5th Dec 2023


Russia's 'Night Wolves' biker gang to face EU ban

  • Biker boss Alexander Zaldostanov (left of centre) in Russia-occupied Crimea in 2019 (Photo: CC BY 4.0)
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Pro-Kremlin biker gang the Night Wolves will no longer be able to ride around Europe under new Russia sanctions, which also strike at Sberbank and the mayor of Moscow.

Alexander Zaldostanov, the ageing gang leader, three associates, and the Moscow-registered biker club itself were all added to a draft EU blacklist discussed by ambassadors on Monday (18 July).

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  • Russian president Vladimir Putin (l) is a 'close associate', the EU said (Photo: Kremlin.ru)

The 69-year old was cited for "actively supporting Russian state propaganda through publicly denying Ukraine's right to statehood and calling for the 'denazification' as well as the 'de-Ukrainisation' of the country", the document, seen by EUobserver, said.

One of Zaldostanov's associates, Josef Hambalek, is a Slovak national who is "president of the Europe chapter" of the gang.

And Slovakia will have to freeze his assets and stop Hambalek from crossing into other EU states if the ban is agreed later this week.

The new blacklist targets 47 individuals and eight entities, as well as banning imports of Russian gold.

Most individuals are Russian military commanders and politicians or Ukrainian quislings in occupied territories.

But the list includes Sergey Sobyanin, the mayor of Moscow, two Russian actors accused of war propaganda (Sergey Bezrukov and Vladimir Mashkov), and a Russian tycoon (Rostech chairman Sergei Chemezov).

It also includes a few relatives of previously-sanctioned Russian oligarchs accused of trying to hide money.

Deripaska moves

In one example, Oleg Deripaska (blacklisted in April) transferred properties in France, Washington DC, and in the exclusive ski-resort of Lech in Austria to his cousin Pavel Ezoubov, the EU document said — but Ezoubov is now also facing an asset-freeze and visa-ban.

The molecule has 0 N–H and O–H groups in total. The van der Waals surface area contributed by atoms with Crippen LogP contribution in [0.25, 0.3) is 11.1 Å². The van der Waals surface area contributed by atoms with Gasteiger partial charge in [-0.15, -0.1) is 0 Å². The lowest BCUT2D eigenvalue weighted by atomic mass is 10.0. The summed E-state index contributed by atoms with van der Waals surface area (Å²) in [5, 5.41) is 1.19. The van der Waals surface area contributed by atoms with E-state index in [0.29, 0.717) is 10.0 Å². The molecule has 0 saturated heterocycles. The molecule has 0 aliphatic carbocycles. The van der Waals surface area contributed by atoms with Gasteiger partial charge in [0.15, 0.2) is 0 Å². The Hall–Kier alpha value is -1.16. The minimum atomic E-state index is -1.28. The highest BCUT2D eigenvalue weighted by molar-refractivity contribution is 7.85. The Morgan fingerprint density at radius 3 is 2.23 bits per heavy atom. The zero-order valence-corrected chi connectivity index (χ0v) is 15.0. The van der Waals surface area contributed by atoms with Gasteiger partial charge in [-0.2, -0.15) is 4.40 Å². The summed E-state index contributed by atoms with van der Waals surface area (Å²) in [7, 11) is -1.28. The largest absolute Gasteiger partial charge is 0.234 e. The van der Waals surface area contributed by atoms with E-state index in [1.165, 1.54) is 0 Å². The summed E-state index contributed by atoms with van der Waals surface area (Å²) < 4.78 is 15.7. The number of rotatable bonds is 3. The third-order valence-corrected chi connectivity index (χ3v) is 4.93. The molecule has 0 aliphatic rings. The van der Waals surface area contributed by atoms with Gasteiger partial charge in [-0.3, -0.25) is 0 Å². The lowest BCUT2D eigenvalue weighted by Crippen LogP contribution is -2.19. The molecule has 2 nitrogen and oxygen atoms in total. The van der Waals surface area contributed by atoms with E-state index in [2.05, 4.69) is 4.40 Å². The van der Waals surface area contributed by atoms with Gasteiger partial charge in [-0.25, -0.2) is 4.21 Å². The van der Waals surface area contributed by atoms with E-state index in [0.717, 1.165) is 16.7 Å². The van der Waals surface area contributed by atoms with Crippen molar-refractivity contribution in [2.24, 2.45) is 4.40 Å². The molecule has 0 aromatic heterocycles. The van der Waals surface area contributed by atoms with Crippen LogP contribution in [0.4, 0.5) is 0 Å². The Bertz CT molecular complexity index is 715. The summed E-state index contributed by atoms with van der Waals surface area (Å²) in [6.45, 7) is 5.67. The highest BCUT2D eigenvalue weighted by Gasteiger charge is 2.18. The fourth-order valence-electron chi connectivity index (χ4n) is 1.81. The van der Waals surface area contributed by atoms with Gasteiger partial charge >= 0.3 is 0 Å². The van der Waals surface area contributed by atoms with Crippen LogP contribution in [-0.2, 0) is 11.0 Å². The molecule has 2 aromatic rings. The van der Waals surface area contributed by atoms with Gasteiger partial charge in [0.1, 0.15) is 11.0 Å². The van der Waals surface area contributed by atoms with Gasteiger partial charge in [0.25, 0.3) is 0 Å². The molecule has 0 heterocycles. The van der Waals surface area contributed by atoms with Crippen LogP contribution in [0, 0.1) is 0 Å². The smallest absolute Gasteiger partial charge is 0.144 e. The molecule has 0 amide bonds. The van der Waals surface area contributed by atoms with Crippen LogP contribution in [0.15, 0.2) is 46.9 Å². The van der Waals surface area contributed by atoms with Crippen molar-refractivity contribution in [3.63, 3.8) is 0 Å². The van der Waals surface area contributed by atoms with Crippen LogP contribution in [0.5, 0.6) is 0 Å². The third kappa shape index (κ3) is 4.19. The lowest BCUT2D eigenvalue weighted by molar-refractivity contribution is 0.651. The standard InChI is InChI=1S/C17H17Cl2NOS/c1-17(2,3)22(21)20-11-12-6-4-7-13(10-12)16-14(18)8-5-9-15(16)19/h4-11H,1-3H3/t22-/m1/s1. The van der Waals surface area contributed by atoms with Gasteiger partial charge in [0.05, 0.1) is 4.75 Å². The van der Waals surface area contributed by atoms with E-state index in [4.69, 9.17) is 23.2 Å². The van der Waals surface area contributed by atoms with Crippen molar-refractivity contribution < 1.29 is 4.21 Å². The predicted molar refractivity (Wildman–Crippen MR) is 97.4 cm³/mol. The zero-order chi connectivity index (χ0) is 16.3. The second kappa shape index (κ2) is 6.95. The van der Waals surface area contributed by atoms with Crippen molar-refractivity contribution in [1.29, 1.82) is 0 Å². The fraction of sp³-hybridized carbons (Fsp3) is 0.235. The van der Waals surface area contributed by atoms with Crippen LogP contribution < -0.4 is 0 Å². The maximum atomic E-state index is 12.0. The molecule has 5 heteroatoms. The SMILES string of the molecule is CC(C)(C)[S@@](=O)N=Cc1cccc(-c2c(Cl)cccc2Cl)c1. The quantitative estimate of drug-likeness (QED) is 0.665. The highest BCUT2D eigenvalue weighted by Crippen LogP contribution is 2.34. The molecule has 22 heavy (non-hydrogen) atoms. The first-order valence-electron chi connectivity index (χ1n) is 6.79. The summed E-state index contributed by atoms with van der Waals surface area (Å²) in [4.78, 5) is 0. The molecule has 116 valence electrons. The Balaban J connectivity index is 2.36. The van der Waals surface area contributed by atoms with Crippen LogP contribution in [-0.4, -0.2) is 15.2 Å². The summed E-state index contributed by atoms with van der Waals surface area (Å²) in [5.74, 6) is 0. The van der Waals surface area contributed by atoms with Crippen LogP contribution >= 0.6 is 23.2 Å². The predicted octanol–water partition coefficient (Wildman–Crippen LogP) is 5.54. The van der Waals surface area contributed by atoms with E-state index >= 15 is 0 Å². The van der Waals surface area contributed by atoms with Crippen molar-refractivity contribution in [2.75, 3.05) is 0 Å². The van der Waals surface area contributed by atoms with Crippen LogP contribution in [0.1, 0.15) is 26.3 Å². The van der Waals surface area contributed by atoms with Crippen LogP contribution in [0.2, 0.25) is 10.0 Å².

The new EU list freezes the European assets of Sberbank — Russia's largest lender.

It bans shipping and arms firms and nationalist groups such as Russia's 'Young Army' youth association and the Russkiy Mir Foundation.

In economic measures, the EU is preparing "to prohibit the direct or indirect import, purchase or transfer of gold, which constitutes Russia's most significant export after energy".

It is also tweaking its previous measures to make clear shipping firms bringing food from Russia to starving markets will not be penalised.

The EU is planning to introduce derogations to "the asset freeze and the prohibition to make funds and economic resources available to designated banks" to "avoid disruptions in the payments channels for agricultural products".

The EU "is committed to avoiding all measures which might lead to food insecurity around the globe" and none of its sanctions cover "trade in agricultural and food products, including wheat and fertilisers, between third countries and Russia," its sanctions bill said.

The same goes for medical and pharmaceutical products, it added.

But Europe is also tightening up sanctions implementation.

EU states will have to report to the European Commission which assets they have discovered and frozen six weeks after a new individual or entity is listed, for instance.

The latest sanctions package is the seventh since Russia invaded Ukraine in February.

The EU previously banned Russian oil and coal, blacklisted most of its banks, and designated hundreds of people including Russian president Vladimir Putin and his family.

The new gold ban falls far short of earlier talk of an EU ban on Russian gas and Gazprombank, the Russian bank which handles gas payments, remains open for business, however.

The latest blacklist also contains few big fish after Hungary recently vetoed the designation of Russia's top priest and war-cheerleader patriarch Kirill.

The Night Wolves used to ride to events in Europe via Poland, causing outrage along the way and occasionally facing local bans.

It has European chapters in Bulgaria and the Western Balkans as well as Slovakia.

Its boss, Zaldostanov, was called a "close associate" of Putin in the EU files.

Zaldostanov also took part in propaganda pageants in Russia-occupied Crimea in 2014 which depicted the West as satanic forces raping Kyiv.


What's Slovakia's Fico up to over Ukraine?

It is high time for Slovak PM Robert Fico to realise that any display of compliance or even understanding towards Moscow constitutes a threat to what Fico calls the "national-state interest of Slovakia", writes the former prime minister of Slovakia.

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